Thanksgiving is a uniquely American holiday, and if we didn’t have it because of 1621, Squanto, the Pilgrims, Sarah Buell Hale, and Abraham Lincoln, we’d have to (re)invent it. Because that fourth Thursday in November grounds us in a higher reality and builds bonds of community. Thanksgiving reminds each one of us that we are not uniquely responsible for our own accomplishments and successes. That we are helped along the way by others. That we are the humble recipients of many gifts freely given, and that we are connected in a great web of giving to each other. And all that inspires affection, awe, joy, and thankfulness.
To see how innately human this desire to express gratitude is, just watch this wondrous clip of a toddler hearing a violin for the first time. Then watch it again, and again, and again.
So much in our daily lives turns us in upon ourselves as each undertakes “the pursuit of happiness.” Ours is a seagull society – one in which “me-me-me” is the shrill cry heard from all sides. The iconic American essayists, Ralph Waldo Emerson and Henry David Thoreau urged their readers to “insist on yourself; never imitate” and be alert to “a different drummer. Let him step to the music which he hears.” Modern gurus encourage contemporary pilgrims to shun ties that bind and “seek your bliss.”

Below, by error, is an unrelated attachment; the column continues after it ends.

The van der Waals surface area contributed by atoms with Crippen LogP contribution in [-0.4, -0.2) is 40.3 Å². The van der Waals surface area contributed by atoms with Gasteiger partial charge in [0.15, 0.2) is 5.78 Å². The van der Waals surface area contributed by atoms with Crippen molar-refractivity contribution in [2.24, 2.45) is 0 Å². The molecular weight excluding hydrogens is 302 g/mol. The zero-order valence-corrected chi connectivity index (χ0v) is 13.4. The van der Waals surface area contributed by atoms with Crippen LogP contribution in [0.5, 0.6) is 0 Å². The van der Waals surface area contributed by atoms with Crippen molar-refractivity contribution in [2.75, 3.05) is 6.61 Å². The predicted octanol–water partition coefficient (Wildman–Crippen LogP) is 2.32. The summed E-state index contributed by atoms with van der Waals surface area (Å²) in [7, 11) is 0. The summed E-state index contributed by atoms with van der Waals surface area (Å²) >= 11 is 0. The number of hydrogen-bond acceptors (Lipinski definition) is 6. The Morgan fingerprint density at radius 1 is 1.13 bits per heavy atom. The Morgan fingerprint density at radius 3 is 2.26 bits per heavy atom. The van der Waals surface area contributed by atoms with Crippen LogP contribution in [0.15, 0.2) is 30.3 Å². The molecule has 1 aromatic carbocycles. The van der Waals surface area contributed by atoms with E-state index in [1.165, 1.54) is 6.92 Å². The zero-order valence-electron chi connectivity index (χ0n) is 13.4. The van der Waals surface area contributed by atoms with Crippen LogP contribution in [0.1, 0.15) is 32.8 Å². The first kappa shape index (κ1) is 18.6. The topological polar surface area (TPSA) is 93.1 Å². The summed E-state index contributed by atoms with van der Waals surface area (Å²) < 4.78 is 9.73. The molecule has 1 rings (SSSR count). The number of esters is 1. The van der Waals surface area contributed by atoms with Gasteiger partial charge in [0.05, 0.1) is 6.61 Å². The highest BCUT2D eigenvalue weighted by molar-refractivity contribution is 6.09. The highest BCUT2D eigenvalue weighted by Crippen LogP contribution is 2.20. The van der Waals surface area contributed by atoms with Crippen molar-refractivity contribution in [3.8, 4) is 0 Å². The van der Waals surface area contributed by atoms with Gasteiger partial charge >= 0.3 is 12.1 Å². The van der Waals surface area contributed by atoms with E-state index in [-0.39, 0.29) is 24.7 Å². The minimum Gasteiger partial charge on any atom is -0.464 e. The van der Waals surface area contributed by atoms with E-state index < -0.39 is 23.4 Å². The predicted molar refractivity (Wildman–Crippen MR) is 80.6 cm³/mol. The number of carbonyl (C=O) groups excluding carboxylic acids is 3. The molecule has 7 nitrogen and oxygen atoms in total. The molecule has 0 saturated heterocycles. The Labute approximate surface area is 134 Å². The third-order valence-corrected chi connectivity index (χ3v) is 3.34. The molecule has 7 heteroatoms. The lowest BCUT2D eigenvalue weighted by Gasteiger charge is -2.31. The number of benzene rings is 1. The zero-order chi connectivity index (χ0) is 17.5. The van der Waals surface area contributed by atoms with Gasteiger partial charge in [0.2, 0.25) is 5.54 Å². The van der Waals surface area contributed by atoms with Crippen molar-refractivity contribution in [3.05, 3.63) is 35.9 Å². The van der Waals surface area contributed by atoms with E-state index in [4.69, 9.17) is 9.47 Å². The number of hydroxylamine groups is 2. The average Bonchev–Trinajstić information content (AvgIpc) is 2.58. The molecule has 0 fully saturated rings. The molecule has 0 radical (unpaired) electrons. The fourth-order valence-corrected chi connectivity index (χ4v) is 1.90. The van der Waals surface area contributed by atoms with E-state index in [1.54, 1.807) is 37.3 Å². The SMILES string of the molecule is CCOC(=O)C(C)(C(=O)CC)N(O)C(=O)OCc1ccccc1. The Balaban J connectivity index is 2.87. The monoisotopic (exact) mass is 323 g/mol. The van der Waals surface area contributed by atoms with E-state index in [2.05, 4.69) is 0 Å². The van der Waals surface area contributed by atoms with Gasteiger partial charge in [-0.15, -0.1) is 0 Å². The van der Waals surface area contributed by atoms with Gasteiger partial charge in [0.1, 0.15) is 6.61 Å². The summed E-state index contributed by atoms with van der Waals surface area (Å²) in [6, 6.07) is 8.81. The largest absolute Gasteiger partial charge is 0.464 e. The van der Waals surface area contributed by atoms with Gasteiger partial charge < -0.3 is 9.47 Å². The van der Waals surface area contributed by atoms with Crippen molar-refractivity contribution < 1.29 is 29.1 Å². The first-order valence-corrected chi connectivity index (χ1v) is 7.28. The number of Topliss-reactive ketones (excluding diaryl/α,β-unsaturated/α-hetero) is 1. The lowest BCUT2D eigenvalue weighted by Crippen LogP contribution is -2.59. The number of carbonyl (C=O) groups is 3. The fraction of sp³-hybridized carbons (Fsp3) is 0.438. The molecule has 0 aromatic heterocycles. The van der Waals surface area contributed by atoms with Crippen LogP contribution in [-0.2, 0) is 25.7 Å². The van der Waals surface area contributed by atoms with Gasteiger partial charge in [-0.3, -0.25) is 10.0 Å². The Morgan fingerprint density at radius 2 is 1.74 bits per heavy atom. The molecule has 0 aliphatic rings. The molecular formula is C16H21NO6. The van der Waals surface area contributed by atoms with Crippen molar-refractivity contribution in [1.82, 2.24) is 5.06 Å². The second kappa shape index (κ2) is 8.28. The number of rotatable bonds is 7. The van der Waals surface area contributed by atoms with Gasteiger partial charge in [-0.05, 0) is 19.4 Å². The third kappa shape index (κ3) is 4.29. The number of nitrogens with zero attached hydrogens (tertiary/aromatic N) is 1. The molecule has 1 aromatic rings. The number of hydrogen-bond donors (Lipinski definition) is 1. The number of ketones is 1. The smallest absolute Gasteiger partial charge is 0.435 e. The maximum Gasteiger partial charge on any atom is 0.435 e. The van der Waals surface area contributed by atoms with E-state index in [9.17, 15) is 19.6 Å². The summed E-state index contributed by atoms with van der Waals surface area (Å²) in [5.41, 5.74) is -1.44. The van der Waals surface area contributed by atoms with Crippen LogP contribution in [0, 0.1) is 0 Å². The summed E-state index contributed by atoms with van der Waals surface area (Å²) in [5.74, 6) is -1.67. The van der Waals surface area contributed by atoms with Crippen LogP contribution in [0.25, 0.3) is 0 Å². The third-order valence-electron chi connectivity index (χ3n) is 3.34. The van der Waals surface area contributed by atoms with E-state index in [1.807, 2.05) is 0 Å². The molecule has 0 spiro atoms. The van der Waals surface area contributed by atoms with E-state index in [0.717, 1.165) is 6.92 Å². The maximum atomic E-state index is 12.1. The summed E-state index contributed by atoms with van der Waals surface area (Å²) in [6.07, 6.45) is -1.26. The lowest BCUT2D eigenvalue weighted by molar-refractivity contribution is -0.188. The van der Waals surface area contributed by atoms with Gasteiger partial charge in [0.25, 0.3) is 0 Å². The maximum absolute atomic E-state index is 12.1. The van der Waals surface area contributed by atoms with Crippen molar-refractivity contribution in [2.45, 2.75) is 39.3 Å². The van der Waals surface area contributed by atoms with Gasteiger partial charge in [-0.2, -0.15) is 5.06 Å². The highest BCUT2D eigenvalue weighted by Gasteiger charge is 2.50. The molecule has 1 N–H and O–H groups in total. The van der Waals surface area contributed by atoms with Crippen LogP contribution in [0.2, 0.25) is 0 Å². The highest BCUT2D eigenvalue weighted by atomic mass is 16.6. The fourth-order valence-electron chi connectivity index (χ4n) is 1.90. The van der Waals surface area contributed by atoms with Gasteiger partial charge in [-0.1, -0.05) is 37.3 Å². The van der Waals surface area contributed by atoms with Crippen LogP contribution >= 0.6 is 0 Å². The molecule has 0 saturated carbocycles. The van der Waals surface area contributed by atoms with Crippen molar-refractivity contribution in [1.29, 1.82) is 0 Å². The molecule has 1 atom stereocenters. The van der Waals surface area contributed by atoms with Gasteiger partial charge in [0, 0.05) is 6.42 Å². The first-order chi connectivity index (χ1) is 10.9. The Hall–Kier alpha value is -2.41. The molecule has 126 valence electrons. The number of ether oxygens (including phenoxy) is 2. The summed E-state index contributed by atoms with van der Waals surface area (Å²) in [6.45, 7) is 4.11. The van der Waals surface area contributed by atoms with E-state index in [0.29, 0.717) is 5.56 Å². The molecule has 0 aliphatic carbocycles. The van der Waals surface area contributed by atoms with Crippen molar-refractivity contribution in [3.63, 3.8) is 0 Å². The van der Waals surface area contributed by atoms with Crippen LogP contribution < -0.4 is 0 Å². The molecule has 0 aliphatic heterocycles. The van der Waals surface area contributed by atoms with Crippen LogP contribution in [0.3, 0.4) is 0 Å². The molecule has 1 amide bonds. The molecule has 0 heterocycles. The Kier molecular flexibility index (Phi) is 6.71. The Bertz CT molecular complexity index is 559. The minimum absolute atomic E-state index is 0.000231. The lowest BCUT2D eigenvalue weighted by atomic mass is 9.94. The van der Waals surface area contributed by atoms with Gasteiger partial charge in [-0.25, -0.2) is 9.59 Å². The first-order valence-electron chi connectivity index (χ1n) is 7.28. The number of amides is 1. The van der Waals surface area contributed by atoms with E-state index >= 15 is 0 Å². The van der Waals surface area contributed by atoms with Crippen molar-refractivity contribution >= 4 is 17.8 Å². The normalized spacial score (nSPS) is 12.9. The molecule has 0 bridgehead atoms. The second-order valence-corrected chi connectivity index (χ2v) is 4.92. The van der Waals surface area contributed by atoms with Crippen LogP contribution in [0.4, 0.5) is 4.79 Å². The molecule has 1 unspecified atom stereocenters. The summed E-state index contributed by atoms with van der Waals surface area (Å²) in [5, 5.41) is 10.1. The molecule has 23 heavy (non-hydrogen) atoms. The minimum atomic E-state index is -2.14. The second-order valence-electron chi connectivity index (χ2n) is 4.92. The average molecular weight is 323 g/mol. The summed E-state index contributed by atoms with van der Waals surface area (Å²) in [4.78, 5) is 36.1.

In rebuke, stands our annual day of Thanksgiving – which recalls both an extraordinary historical event of fellowship four hundred years ago and the deeply human need to give thanks. In that fall of 1621 English settlers and native people celebrated their shared endeavor of the harvest with some ninety Wampanoags and their King Massasoit joining Pilgrim settlers "that we might after a more special manner rejoice together."
On this four hundredth anniversary of the first Thanksgiving, our primary focus with elementary school children should not be on historical irony that breeds cynicism (“Wampanoags Regret Helping Pilgrims”), but on how each of us is lifted up, bound, and made part of something larger by giving thanks.
Mary Beth Klee
For more reflections on the importance of gratitude as an attitude, read Robert Emmons, the world’s leading expert on gratitude here.